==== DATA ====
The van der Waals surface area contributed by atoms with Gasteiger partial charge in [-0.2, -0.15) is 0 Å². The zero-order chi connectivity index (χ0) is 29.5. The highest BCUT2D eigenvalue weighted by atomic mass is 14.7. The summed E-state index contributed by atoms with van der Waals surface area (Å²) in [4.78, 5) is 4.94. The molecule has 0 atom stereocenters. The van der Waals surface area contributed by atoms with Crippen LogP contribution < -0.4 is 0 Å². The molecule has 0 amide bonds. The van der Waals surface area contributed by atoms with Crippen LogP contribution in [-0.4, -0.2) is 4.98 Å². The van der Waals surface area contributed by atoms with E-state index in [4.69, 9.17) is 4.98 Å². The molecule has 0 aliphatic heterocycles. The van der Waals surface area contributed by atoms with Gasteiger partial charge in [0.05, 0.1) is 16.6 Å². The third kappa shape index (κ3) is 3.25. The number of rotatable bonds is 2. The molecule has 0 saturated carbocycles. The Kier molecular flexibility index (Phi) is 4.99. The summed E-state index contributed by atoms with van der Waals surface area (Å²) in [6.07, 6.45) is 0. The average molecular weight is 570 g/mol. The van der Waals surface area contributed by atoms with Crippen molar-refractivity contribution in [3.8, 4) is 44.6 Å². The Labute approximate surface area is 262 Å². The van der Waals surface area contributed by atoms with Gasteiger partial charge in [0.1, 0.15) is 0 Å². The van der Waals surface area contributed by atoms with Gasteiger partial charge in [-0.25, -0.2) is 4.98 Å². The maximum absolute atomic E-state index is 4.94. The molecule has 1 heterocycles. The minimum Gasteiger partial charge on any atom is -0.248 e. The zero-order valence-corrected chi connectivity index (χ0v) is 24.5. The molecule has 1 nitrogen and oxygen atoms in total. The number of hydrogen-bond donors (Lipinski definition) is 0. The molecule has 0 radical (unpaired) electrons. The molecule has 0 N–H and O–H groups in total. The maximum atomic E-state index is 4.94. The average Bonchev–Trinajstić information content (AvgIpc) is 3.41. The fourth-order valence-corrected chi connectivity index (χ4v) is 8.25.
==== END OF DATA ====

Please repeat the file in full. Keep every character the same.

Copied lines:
The van der Waals surface area contributed by atoms with Gasteiger partial charge in [-0.2, -0.15) is 0 Å². The zero-order chi connectivity index (χ0) is 29.5. The highest BCUT2D eigenvalue weighted by atomic mass is 14.7. The summed E-state index contributed by atoms with van der Waals surface area (Å²) in [4.78, 5) is 4.94. The molecule has 0 atom stereocenters. The van der Waals surface area contributed by atoms with Crippen LogP contribution < -0.4 is 0 Å². The molecule has 0 amide bonds. The van der Waals surface area contributed by atoms with Crippen LogP contribution in [-0.4, -0.2) is 4.98 Å². The van der Waals surface area contributed by atoms with E-state index in [4.69, 9.17) is 4.98 Å². The molecule has 0 aliphatic heterocycles. The van der Waals surface area contributed by atoms with Gasteiger partial charge in [0.05, 0.1) is 16.6 Å². The third kappa shape index (κ3) is 3.25. The number of rotatable bonds is 2. The molecule has 0 saturated carbocycles. The Kier molecular flexibility index (Phi) is 4.99. The summed E-state index contributed by atoms with van der Waals surface area (Å²) in [6.07, 6.45) is 0. The average molecular weight is 570 g/mol. The van der Waals surface area contributed by atoms with Crippen molar-refractivity contribution in [3.8, 4) is 44.6 Å². The Labute approximate surface area is 262 Å². The van der Waals surface area contributed by atoms with Gasteiger partial charge in [0.1, 0.15) is 0 Å². The van der Waals surface area contributed by atoms with Gasteiger partial charge in [-0.25, -0.2) is 4.98 Å². The maximum absolute atomic E-state index is 4.94. The molecule has 1 heterocycles. The minimum Gasteiger partial charge on any atom is -0.248 e. The zero-order valence-corrected chi connectivity index (χ0v) is 24.5. The molecule has 1 nitrogen and oxygen atoms in total. The number of hydrogen-bond donors (Lipinski definition) is 0. The molecule has 0 radical (unpaired) electrons. The molecule has 0 N–H and O–H groups in total. The maximum atomic E-state index is 4.94. The average Bonchev–Trinajstić information content (AvgIpc) is 3.41. The fourth-order valence-corrected chi connectivity index (χ4v) is 8.25.